Burma Smiles, April 2009

cute burmese orphans
Khin San Zi, Hnin Hnin Shwe, and Hmung Hmung Aung, who live together at Light of the World Children’s Home

Once again I’m feeling
that familiar emotion that is so hard to describe. It’s a mixture of
compassion, helplessness, guilt, and awe. I’m sitting in the simple home
of Peter and Par Chin Cung, which they rent for about $64 a month. Before me
sit twenty-five children whom they’ve taken in, orphans and unwanted
children, all from remote villages in western Myanmar (Burma). They call their
place Light of the World Children’s Home.

Each child shyly
stands—with a heart-melting smile—to speak a few words of memorized
English, thanking me for coming to see them. Then they sing a song about Jesus.
At the end, they reward my standing ovation with more pure-hearted smiles. I’m
reminded that their angels are continually before the Father. They are His
treasures, and I feel unworthy to be in their presence.

Our two teams of
Americans are elsewhere, visiting orphanages that are sponsored through
our Orphan’s Tear division, and so I’m
here alone. Although Peter and Par Chin would like for me to take portraits of
their children to try to find monthly sponsors for them, I’ve gently explained
that there are 300 children already waiting for sponsorship on our website, and
so there is no use adding any more. Graciously, they smile, and say they
understand. How I wish that I could.

Rejoice with us as you
read some highlights this month of Heaven’s Family’s work in Myanmar. And pray that the Lord will
enable us to be the reason for more of those beautiful Burmese smiles. — David

The Doctor is In…Christ
Village Development Fund

village chief becomes doctor
“Doctor” Ni Kung, among some of his patients, holding a new microscope from Heaven’s Family that will help him diagnose and treat malaria.

One of the highlights
of our annual Fall trip to Myanmar is when a few of us travel by motor scooters
across dirt roads to an eventual footpath that leads us to Cang Ai Village.
Living there at the base of the Chin mountains are some of the poorest people
I’ve ever met, mostly subsistence farmers and day-laborers. The large majority
are Christians, however, and they are openly enthusiastic about their faith.

Two years ago, when we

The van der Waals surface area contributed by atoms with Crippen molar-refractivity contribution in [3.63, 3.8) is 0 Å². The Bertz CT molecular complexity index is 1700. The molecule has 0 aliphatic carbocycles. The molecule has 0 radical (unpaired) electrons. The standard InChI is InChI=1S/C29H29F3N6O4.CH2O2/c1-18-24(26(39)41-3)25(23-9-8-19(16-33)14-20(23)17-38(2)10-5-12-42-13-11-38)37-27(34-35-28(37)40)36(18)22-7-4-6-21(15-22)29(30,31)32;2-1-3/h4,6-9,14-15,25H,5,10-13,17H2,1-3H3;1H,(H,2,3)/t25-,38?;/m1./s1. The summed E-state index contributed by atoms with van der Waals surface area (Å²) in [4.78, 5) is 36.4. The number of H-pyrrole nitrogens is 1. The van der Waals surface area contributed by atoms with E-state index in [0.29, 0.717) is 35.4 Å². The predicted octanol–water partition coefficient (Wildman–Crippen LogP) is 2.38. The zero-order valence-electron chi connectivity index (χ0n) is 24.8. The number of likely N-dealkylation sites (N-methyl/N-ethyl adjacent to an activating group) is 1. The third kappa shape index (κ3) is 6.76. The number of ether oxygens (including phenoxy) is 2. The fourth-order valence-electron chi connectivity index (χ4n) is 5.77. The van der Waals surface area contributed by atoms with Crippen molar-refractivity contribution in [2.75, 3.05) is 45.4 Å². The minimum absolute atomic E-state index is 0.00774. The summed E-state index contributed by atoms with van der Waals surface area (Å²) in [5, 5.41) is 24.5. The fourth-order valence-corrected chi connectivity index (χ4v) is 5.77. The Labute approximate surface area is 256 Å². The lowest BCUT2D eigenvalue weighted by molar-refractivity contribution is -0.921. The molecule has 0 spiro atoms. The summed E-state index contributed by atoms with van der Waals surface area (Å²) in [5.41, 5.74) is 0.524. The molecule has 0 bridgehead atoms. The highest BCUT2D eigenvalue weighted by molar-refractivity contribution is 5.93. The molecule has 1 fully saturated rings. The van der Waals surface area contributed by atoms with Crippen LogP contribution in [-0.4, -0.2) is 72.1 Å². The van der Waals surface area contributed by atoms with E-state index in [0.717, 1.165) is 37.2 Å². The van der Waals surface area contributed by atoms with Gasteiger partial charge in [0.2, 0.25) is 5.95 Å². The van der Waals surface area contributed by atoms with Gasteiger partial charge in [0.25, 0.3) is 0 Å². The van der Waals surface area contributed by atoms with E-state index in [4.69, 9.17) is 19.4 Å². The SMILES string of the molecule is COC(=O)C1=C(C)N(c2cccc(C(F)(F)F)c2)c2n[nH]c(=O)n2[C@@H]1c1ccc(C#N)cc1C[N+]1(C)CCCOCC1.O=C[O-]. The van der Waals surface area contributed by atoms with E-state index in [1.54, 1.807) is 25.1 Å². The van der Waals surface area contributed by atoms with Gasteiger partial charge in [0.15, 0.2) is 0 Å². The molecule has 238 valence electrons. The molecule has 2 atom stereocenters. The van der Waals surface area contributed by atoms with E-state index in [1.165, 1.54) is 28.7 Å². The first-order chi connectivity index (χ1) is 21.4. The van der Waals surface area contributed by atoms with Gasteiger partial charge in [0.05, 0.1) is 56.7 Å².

first visited them, they had lost the village well to an earthquake, and were
forced to walk about a mile and a half for water. We supplied them with a mile
and a half of plastic pipe, and now the village has running water—from a
single pipe in the center of the village.

Last year when we
visited, we found the village chief wrapped in blankets, shivering from
malaria, with no money for a doctor. He told us he had lost two of his
grandchildren that year to the same disease. We were motivated to pay for the
medical attention he needed, and also to provide more than a hundred mosquito
nets to protect everyone in the village. Heaven’s Family also funded the start-up of a small village

During our most recent
visit, we learned that the village chief’s former assistant, Ni Kung, is now
the chief. He has taken advantage of a government health program to learn how
to diagnose and treat common rural ailments. He showed us how he can read
someone’s blood pressure, take blood samples, and examine those samples under a
microscope that had been temporarily loaned to him by the government health
service. For $250 (an enormous sum for them), the village could buy the
microscope and the blood pressure cuff. I couldn’t resist.

The villagers also
requested that we help them with the purchase of three-inch plastic pipe
through which they could bring water from a mountain spring to irrigate their
fields, thus extending their growing season. They need about $1,450. If you
would like to help with that request, contributions should be made to our Village Development Fund.

Things are looking
better every year at Cang Ai Village, and they are using their blessings to
bless people of other nearby villages in Jesus’ name.

Learn how you can help

Forty Years Faithful
National Missionary Fund

national missionary myanmar
Evangelist Sang Bel

Evangelist Sang Bel
has a reputation among many Christians in Myanmar. They say, “Don’t ever
give Sang Bel money if you want to bless him, because he always gives it away
to someone whom he thinks is more needy.”

For that reason, a
friend of mine arranged for Sang Bel to preach in many churches in the former
capital city of Yangon, sharing about his anointed adventures as he has
proclaimed the gospel in very remote places for the past decades. My
friend then guarded the offerings that were given in those churches, and
eventually used them to build Sang Bel a modest home to replace the shack he
and his family were living in. It wasn’t enough, however, to build interior
stairs to the second floor, and now, ten years later, there is still a ladder
standing in the main room that connects the first floor with the second floor
through a hole in the ceiling. Sang Bel, who is sixty years old, climbs up and
down that ladder every day when he is home.

Sitting in his first
floor room, I asked Sang Bel about that ladder, and why he still doesn’t have